The Malawi Kwacha is losing ground so fast. “Hey, this is a technical subject – can you spare us and tell us how to manage our money – period”. I hear somebody there saying. Well said, but the knowledge of the impact should raise your interest to listen. You see, when the Malawi Kwacha loses value (depreciates) as is the case now, then at least two things should worry you and me. First, high inflation could be looming and so better buy that essential commodity or service you have been saving for—otherwise it will become unaffordable for you soon. Secondly, the value of your wage will also lose value because of the inflation.
So, I should not talk about the depreciating currency? I am glad you now say ‘go ahead, tell us more.’ Well, what do you want to know? Perhaps some of the questions that come to mind are, why this fast fall? And when should we expect the Kwacha to stabilise? More-less like ‘tell us the signs of the times, when shall we know that we are about to breathe a sigh of relief — when shall we get to the land of Canaan?’
To begin with, let us understand what is causing the fast fall of the Malawi Kwacha. First, a fall is expected every year around this time because our country relies on tobacco dollars mostly and so when the tobacco season is over, it’s all about spending the dollars buying farm inputs and other necessities such as medicine and fuel without much additional in-flows of dollars. But this year, the huge fall is not really about the scarcity of dollars but the panic/thoughts of shortages, especially given the loss of budget support from our traditional donors.
But wait a minute, how much dollars do we get from tobacco and donors anyway? Well around $400 million from tobacco and around $150 million as budget support from donors. Ok, so the country really relies on around $550 million plus a few dollars from tea and few exports? What explains the close to two billion United States dollars that we use for imports each year? Aha! You get it. There are a lot more dollars out there sitting in people’s houses which will not come out now because they are waiting for the dollar to become even more expensive before they can sell—we call these guys speculators. They will now be buying the dollars —even very small amounts at very high prices, pushing the prices higher each day and so we will soon have the dollar selling at over K500 each—then they will be happy to start selling to the market.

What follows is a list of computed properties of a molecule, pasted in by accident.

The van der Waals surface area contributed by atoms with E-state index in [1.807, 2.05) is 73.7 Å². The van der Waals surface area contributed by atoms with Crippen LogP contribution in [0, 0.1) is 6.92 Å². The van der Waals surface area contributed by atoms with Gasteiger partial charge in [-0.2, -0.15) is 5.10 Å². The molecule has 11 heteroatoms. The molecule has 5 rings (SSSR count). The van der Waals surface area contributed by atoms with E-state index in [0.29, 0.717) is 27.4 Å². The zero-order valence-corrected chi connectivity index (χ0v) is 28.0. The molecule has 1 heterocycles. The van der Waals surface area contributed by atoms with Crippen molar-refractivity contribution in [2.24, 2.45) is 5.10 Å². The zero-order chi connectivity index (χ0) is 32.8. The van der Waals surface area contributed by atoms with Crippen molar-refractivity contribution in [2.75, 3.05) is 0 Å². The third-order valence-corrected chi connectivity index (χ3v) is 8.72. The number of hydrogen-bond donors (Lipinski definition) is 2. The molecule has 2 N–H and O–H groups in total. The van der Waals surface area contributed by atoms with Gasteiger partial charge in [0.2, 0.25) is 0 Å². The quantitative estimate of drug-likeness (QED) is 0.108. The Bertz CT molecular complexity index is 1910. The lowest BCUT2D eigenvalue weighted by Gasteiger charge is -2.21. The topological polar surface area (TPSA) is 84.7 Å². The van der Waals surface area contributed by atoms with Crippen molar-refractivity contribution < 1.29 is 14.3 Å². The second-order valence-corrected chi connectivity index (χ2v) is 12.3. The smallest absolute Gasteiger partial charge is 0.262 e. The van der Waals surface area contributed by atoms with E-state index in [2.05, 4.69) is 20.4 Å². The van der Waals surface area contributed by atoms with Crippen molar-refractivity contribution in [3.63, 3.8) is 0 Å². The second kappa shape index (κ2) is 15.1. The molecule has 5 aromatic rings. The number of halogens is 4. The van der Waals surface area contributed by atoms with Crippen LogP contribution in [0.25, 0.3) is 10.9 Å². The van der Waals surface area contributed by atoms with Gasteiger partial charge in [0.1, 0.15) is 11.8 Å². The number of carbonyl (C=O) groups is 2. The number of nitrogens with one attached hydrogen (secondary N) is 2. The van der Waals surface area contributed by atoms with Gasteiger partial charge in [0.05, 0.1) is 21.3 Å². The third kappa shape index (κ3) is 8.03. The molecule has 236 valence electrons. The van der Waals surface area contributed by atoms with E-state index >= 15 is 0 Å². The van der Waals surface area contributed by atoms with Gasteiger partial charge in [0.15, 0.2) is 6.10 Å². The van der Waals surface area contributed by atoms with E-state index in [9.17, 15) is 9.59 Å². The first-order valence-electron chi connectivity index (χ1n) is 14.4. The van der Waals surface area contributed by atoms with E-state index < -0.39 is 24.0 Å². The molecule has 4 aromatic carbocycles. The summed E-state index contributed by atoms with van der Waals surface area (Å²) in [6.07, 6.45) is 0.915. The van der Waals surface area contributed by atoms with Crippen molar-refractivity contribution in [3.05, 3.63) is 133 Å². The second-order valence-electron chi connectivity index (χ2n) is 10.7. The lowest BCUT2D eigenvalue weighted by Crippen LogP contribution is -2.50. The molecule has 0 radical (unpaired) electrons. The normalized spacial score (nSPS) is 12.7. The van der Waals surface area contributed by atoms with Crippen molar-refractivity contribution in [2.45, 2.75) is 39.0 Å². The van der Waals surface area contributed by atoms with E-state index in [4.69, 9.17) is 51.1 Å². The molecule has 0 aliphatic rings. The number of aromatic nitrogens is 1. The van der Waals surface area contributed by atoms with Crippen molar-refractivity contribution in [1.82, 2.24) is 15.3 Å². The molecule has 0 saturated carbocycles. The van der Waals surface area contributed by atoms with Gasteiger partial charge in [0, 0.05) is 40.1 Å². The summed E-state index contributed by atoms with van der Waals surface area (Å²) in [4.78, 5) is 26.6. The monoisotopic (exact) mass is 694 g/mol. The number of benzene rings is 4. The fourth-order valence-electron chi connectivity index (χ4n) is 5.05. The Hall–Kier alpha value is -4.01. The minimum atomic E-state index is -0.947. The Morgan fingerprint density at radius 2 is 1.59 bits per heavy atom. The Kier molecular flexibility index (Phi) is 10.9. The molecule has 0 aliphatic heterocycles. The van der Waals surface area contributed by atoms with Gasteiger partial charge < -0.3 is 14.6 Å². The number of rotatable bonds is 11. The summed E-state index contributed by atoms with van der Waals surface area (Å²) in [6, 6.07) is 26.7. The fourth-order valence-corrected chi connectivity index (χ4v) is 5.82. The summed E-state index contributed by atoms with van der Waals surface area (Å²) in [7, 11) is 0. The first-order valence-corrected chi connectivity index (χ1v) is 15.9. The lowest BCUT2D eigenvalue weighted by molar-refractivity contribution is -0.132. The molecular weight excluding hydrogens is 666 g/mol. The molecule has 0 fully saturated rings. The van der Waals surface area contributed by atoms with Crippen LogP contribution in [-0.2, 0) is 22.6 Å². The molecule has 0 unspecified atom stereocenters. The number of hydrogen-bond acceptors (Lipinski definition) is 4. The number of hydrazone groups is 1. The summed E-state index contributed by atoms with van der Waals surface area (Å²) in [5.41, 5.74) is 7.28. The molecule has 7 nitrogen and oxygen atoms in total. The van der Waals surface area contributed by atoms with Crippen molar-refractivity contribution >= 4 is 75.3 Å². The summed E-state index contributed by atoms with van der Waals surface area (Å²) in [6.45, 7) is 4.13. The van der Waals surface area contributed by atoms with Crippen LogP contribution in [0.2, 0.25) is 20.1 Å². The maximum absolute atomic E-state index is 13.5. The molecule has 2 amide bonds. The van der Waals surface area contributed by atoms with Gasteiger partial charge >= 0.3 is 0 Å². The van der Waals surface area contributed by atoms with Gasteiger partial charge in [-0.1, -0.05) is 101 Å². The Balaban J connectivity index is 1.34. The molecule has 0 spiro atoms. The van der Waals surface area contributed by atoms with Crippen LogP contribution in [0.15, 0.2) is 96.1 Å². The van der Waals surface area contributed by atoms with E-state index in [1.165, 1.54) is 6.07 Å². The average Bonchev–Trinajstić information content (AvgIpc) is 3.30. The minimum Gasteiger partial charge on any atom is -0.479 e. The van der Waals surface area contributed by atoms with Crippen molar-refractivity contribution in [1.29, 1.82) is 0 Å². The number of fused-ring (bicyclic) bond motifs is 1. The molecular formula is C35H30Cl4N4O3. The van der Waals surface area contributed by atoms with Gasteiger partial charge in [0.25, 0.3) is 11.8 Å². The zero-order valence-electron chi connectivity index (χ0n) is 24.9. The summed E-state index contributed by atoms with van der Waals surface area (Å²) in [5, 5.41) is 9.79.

“Hey, is this an economics class? Spare us this lecture,” I hear some of you saying. Okay fine, the bottom line though remains that your income and mine will be eroded with inflation soon— because we rely on imported products. Happy are those that get paid in dollars or indeed whose salaries are pegged to the dollar rate because they will be smiling all the way to the bank until the next tobacco selling season. Are we reaching a stable position soon? What needs to be done? Well, ask the Reserve Bank. But being the optimist that I am, I see the market correcting itself by early next year if we have the following in place: don’t fix the exchange rate or meddle with it too much; send the right signals to the donors for them to resume budget support; get more dollars from tobacco (next year) and other exports; have government live within its means (avoid huge deficits). Meanwhile, it’s a roller-coaster, tighten your seat belts! Takula tatha!
Have a blessed weekend!